Imatges de pÓgina
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And take our friendly Senators by th' hands,
Who now are here, taking their leaves of me,
Who am prepar'd against your territories,
Though not for Rome it felf.

Cor. You bless me, Gods!

Auf. Therefore, most absolute Sir, if thou wilt have The leading of thine own revenges, take One half of my commission, and set down, As best thou art experienc'd, since thou know'st

Thy country's strength and weakness, thine own ways; Whether to knock against the gates of Rome, Or rudely visit them in parts remote, To fright them, ere destroy. But come, come in, Let me commend thee first to those that shall Say yea to thy desires. A thousand welcomes, And more a friend, than e'er an enemy : Yet, Martius, that was much. Your hand; most welcome!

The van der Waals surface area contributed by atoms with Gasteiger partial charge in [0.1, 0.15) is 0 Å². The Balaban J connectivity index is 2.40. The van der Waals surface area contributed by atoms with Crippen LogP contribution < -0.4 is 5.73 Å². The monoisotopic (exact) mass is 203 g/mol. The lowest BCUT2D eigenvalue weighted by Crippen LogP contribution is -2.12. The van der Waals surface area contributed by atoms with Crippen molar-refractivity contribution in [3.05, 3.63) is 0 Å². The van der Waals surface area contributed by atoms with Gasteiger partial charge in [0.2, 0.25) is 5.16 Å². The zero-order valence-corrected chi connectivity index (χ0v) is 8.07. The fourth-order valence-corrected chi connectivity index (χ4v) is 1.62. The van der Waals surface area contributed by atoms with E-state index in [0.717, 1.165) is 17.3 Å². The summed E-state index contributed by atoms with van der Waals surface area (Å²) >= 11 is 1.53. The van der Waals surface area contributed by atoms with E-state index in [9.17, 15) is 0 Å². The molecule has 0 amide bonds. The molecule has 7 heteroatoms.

[Exeunt. SCENE V. Enter two Servants, 1 Ser. Here's a strange alteration. 2 Ser. By my hand, I had thought to have strucken him with a cudgel, and yet my mind gave me, his clothes made a false report of him.

i Ser. What an arm he has ! he turn'd me about with his finger and his thumb, as one would set up a top.

2 Ser. Nay, I knew by his face that there was something in him. He had, Sir, a kind of face, methoughtI cannot tell how to term it.

i Ser. He had so : looking, as it were - · would I were hanged but I thought there was more in him than I could think.

2 Ser. So did I, I'll be sworn: he is fimply the rareft man i'th' world.

1 Ser. I think he is; but a greater soldier than he, you wot one.

2 Ser. Who? my master ?
1 Ser. Nay, it's no matter for that.
2 Ser. Worth fix on him.

1 Ser. Nay, not so neither ; but I take him to be the greater soldier.